Unlike other franchises that require a lot of equipment and inventory, a G.I. Tax franchise requires just an inexpensive buildout with no inventory and only a small amount of overhead like computers and office furniture.
While the tax return aspect of the business can scare some people, Sandler noted, everyone has to pay taxes, which makes G.I. Tax recession-proof. “The relationship you develop with your customers is unbelievable and it’s an unbelievable business,” he said. “You buildup a lot of trust with your customers and basically you’re their financial consultant all year long.”
As long as you show your customers you care about them and their families and their finances and you hold yourself up to a high professional standard, you’re likely to
succeed with a G.I. Tax franchise, Sandler noted.
In order to talk with the Internal Revenue Service (IRS), you need to be a certified public accountant or an enrolled agent licensed by the IRS, Sandler said. You can take a 40-hour class to become an enrolled agent and become licensed by the IRS to do tax returns. “So, it’s not a lot of education or certification, but it will set you apart from everyone else and you’ll be able to talk to the IRS and take care of your customers,” he said.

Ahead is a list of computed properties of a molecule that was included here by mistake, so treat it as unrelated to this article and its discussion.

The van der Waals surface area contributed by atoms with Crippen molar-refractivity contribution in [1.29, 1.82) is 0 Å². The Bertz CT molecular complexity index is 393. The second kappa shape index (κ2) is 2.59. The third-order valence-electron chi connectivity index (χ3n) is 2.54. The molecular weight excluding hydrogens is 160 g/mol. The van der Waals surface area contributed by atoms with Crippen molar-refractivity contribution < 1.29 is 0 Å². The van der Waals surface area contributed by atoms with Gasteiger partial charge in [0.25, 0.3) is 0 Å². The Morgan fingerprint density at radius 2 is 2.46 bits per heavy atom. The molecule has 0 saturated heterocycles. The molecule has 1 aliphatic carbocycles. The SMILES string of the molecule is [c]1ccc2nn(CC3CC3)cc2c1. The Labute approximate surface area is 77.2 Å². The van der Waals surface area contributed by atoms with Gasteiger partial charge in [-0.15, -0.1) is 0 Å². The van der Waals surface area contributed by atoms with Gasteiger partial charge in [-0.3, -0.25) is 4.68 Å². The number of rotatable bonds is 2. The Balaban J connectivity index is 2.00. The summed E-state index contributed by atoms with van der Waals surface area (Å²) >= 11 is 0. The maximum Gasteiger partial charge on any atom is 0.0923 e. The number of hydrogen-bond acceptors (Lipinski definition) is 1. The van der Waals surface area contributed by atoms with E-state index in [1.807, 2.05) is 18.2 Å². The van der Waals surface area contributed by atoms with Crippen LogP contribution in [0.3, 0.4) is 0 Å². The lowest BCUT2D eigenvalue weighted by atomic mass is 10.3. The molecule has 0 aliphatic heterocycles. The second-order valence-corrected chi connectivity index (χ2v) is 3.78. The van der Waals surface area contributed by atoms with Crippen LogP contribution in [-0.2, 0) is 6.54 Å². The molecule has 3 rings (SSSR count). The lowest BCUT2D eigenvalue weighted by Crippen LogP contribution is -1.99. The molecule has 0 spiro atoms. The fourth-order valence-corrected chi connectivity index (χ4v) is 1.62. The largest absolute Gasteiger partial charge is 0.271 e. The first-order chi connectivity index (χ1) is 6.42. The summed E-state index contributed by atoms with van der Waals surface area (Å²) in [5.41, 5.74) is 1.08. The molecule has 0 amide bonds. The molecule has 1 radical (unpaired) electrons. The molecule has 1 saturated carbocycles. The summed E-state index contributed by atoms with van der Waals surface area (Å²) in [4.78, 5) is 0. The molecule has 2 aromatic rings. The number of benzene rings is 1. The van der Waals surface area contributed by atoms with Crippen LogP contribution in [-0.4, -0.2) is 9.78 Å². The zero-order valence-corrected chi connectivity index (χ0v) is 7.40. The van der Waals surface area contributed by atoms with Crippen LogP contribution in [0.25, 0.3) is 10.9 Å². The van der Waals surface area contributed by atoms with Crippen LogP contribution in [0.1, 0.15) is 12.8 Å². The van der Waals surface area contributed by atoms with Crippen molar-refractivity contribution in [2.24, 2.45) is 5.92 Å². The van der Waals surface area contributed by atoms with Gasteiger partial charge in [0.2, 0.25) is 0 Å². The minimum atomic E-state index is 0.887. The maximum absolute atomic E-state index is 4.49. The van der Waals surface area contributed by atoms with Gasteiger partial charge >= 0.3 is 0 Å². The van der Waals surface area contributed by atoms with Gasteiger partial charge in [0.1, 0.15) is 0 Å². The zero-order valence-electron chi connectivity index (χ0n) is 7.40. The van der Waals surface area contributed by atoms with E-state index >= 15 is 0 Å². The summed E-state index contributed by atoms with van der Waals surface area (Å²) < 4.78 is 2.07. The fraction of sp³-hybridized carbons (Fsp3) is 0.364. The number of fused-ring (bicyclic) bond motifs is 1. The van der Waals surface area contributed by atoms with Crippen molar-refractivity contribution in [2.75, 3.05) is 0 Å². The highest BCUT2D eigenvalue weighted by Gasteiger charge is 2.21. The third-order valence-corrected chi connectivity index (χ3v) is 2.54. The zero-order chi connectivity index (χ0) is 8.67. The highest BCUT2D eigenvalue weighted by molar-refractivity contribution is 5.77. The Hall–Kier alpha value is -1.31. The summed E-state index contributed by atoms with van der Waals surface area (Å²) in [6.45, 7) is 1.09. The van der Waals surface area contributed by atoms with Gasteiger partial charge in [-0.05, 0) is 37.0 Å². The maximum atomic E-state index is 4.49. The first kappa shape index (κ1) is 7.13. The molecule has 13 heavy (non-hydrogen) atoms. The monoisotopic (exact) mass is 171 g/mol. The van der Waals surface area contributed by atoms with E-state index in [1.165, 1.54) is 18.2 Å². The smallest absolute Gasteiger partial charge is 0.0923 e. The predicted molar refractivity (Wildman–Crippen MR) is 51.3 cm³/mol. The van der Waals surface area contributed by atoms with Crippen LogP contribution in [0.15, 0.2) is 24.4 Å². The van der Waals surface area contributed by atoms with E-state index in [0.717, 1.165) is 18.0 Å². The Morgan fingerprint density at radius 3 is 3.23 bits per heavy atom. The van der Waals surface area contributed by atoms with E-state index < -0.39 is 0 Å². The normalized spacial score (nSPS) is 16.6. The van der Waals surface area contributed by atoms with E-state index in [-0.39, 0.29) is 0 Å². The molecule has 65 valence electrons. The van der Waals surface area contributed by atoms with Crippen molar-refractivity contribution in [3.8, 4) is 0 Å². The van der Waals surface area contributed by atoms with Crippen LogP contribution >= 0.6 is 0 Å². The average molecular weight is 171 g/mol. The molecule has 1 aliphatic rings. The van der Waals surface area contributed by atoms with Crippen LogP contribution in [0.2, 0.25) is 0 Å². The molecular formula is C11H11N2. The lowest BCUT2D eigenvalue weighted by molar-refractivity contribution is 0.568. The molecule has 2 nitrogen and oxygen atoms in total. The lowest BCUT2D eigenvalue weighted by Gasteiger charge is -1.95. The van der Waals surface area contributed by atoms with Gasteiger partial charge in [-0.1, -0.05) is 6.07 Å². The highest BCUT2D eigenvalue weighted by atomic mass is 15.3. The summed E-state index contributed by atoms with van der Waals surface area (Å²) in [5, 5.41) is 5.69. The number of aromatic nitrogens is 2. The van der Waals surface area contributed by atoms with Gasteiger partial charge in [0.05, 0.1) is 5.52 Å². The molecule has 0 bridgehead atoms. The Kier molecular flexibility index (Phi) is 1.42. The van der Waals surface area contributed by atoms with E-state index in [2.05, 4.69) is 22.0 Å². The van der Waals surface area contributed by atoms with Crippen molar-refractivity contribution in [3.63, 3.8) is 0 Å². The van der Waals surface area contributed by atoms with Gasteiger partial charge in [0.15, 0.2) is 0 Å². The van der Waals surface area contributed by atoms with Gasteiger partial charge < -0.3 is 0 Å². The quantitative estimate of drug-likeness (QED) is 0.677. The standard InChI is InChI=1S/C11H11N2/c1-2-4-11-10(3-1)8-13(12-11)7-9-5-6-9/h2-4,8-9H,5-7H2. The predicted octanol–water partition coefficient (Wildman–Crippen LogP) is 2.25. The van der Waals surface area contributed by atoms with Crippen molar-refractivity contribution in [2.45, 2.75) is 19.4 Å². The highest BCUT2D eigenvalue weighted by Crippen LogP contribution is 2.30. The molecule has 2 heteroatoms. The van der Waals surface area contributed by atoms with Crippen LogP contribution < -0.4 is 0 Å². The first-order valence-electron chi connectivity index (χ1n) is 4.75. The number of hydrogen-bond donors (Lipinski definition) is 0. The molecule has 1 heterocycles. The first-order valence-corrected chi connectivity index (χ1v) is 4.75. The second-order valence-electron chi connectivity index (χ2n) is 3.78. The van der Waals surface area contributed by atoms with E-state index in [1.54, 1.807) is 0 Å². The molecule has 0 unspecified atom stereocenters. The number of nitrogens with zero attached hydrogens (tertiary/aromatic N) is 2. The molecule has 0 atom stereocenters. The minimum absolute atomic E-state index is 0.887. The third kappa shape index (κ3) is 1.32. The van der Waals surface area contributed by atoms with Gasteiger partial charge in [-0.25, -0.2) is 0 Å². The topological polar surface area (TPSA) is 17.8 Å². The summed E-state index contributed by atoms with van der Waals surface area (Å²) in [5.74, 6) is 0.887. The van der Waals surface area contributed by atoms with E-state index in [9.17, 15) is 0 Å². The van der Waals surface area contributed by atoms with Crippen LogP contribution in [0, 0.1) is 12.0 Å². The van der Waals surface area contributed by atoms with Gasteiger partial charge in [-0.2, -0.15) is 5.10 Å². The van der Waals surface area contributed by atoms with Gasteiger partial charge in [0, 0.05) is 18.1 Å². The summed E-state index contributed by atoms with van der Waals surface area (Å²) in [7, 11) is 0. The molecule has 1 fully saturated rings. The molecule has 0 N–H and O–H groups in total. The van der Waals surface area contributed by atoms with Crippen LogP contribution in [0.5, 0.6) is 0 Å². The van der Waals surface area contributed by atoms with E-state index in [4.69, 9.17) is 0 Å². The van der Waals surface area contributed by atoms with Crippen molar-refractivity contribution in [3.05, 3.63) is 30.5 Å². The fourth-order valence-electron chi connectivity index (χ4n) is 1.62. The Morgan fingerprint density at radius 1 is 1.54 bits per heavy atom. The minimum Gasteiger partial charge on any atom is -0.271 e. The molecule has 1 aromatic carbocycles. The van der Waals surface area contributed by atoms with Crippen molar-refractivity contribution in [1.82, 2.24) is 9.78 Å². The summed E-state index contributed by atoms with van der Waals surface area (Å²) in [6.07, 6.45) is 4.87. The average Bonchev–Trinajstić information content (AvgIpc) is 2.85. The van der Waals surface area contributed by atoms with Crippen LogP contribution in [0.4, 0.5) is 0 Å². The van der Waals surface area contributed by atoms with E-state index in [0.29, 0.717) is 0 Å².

Sandler said he would love for veterans to become franchise owners with G.I. Tax.
“It would be the perfect transition into the workforce for them,” he noted. Veterans who are interested in buying a franchise get a discount on their franchise fee. In addition to giving opportunities to veterans, they also make good franchisees because they are used to training and working hard, Sandler said, and they are disciplined. “If we can load up our franchise with people who have work ethic like veterans have, it’ll be good for our franchise and good for our customers,” the CEO said.
In keeping with the military theme, G.I. Tax offers Basic Training, which includes learning G.I. Taxware and going through G.I. Tax Boot Camp. Franchisees aretrained how to use the franchise’s tax software to prepare returns. For training, franchisees go down to Florida for a week and when their locations open, representatives from G.I. Tax will go to their location and help them get up and running.
Preparing taxes is often the easiest thing to teach new franchisees, Sandler noted. “What we have to teach our franchisees is how to drive traffic and take care of their customers. We have a theory; everyday is a grand opening.” That means making sure your location is clean and inviting every single day and making sure people are comfortable when
they come in.
In addition to training, G.I. Tax also provides administrative support and helps franchisees with their social media, their websites and provides training on how to hire the right people. With their strong branding, their charitable endeavors and a focus on making tax preparation comfortable and fun, G.I. Tax seems well on its way to reaching its goal of 1,000 franchises across the country.